A museum heist in Germany has resulted in nearly one billion dollars' worth of ancient Saxon jewels being stolen, NBC News reports. Unfortunately for the thieves, so well-known are the jewels that they're all but certain to be unable to sell them on the open market.
At about 5:00 a.m. local time on Monday (11:00 p.m. Sunday night Eastern Time), authorities learned that there had been a break-in at the Grünes Gewölbe museum, or Green Vault. Surveillance video revealed the break-in -- the thieves entered the building, cut off the power that would have activated the alarms, pulled back a metal grille, broke the glass, and made off with the jewels. They then fled the museum in a car. They were in and out in less than five minutes, according to ABC News.
In what the museum is calling an "unimaginable" loss, the thieves stole a collection of jewels that had once been housed in a royal palace. The priceless collection of gems was founded in the 18th century by August the Strong, Elector of Saxony and later King of Poland.
"We are shocked by the brutality of the burglary," said Marion Ackermann, the director of the State Art Collections.
Michael Kretschmer, the minister-president of the Saxony region of Germany, said that the heist is a crime against Saxon history.
"Not only the State Art Collections were robbed, but we Saxons. The values found here have been hard-won by the people of our free state for many centuries," he said.Authorities refused to put a monetary value on the stolen goods, saying that their cultural and historical value far exceeds their monetary value.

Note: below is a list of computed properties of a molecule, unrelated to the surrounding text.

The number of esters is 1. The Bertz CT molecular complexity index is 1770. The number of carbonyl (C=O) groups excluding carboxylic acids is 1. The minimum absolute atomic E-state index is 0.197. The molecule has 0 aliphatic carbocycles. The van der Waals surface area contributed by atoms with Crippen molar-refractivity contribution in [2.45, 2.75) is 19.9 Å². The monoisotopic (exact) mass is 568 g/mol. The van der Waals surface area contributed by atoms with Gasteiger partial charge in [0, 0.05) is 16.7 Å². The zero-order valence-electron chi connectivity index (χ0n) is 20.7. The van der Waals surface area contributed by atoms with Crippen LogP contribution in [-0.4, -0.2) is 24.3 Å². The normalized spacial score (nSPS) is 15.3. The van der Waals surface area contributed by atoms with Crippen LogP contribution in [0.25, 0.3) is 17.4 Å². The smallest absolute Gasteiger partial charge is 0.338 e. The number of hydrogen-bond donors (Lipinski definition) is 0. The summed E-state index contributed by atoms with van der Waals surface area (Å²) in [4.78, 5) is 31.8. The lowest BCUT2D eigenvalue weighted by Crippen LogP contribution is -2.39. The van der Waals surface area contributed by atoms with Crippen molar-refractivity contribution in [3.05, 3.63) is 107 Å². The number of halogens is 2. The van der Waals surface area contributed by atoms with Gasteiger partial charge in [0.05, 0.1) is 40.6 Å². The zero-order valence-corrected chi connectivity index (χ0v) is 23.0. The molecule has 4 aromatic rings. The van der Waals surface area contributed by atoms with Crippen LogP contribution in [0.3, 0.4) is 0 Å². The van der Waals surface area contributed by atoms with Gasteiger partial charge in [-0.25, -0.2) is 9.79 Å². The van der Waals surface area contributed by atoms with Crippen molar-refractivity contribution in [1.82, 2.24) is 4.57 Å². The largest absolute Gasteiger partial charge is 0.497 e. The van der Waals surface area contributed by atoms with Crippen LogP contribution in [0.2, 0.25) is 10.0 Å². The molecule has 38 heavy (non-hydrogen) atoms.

"There is nowhere in any other collection in Europe jewels or jewels set that have been preserved in this form and quality and quantity as these royal sets," said Dirk Syndram, the director of the Green Vault at the Dresden State Art Collections.
Not all of the collection is lost, however. 17 pieces are currently in a New York museum, on loan from their German home.
Police believe that the getaway car was an Audi 6. A car matching that description was found burning in a garage nearby and officials are currently examining that vehicle to see if there's a connection between it and the robbery.
Other than that, authorities have no suspects and no leads.
A crack forensics investigative team, given the code name "Epaulette," has been dispatched to scour the crime scene for evidence.
This is a developing story. More information about the German museum heist will be published as it becomes available.